How much does billionaire Elon Musk value his personal security? Apparently $5,000. 

The Tesla CEO and potential future McDonald’s spokesperson attempted to pay Jack Sweeney, a 19 year old who built a Twitter bot that tracks Musk’s private flights, to take down the account, Protocol reports

The account, @ElonJet, is one of several Sweeney runs that tracks the flight movements of tech billionaires such as Jeff Bezos and Bill Gates. 

"Can you take this down? It is a security risk," Musk asked the teenager via Twitter DM seen by Protocol

"Yes I can but it’ll cost you a Model 3," Sweeney responded, "only joking unless?"

The pair then had a back and forth, according to Protocol's reporting, during which Musk asked the college student how much he made from the accounts. When Sweeney told him he made no more than $20 a month, Musk attempted to buy him out by offering $5,000 to delete the account.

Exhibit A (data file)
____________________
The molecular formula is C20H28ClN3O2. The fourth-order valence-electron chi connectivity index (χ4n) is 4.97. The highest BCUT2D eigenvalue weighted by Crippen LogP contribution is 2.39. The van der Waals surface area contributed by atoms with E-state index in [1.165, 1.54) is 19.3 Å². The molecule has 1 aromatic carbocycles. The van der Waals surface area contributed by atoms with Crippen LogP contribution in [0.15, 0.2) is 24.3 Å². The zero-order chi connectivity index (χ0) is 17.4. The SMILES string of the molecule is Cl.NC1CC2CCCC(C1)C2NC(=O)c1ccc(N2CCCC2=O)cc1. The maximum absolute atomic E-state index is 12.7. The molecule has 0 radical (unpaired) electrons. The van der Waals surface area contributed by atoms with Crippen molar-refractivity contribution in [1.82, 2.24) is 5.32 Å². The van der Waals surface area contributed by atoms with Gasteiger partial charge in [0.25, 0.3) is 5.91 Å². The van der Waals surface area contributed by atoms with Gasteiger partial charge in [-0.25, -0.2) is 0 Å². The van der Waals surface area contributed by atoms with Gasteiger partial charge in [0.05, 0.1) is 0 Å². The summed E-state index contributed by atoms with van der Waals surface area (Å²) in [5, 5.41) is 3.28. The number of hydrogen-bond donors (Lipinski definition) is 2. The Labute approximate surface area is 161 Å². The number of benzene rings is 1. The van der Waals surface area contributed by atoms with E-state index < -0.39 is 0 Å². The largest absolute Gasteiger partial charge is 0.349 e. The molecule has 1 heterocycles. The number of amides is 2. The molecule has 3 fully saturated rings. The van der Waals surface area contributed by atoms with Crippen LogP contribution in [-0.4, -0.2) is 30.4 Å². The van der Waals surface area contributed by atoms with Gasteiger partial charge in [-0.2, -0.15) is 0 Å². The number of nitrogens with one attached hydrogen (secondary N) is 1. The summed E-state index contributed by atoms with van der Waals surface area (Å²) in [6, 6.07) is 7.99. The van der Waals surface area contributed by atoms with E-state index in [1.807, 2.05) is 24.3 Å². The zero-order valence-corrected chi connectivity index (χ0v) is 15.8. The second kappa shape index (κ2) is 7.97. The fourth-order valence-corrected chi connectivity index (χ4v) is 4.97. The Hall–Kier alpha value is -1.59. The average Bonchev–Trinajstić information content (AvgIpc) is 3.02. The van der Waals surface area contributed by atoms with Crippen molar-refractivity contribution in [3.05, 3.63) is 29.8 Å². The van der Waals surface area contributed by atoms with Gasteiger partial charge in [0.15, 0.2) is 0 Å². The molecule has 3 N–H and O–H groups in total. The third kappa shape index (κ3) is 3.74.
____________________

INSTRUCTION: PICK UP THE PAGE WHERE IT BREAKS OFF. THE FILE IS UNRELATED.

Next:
"I don’t love the idea of being shot by a nutcase," Musk told Sweeney. 

Unfortunately for Musk, Sweeney raised the stakes by asking for $50,000. 

"It would be great support in college and would possibly allow me to get a car, maybe even a Model 3," he quipped.

Musk said he’d consider the proposal. However, he has since reportedly ghosted Sweeney. 

While it’s easy to poke fun at the SpaceX founder — for a lot of reasons, to be honest — this is an area where Musk is probably in the right. He recently tweeted that people stalking his location has become a "security issue." It’s even spurred some former Musk watchers to renounce the behavior

Parasocial relationships can be a helluva drug — and can result in strong delusions and toxic behavior from fans of celebrities like Musk. So please. If you engage in this behavior, do yourself, Elon, and the world a favor and stop. You can always support him by buying his weird belt buckles.  

READ MORE: A 19-year-old built a flight-tracking Twitter bot. Elon Musk tried to pay him to stop. [Protocol]

More on Musk stalkers: Elon Musk Says People Stalking His Location Have Become a “Security Issue”

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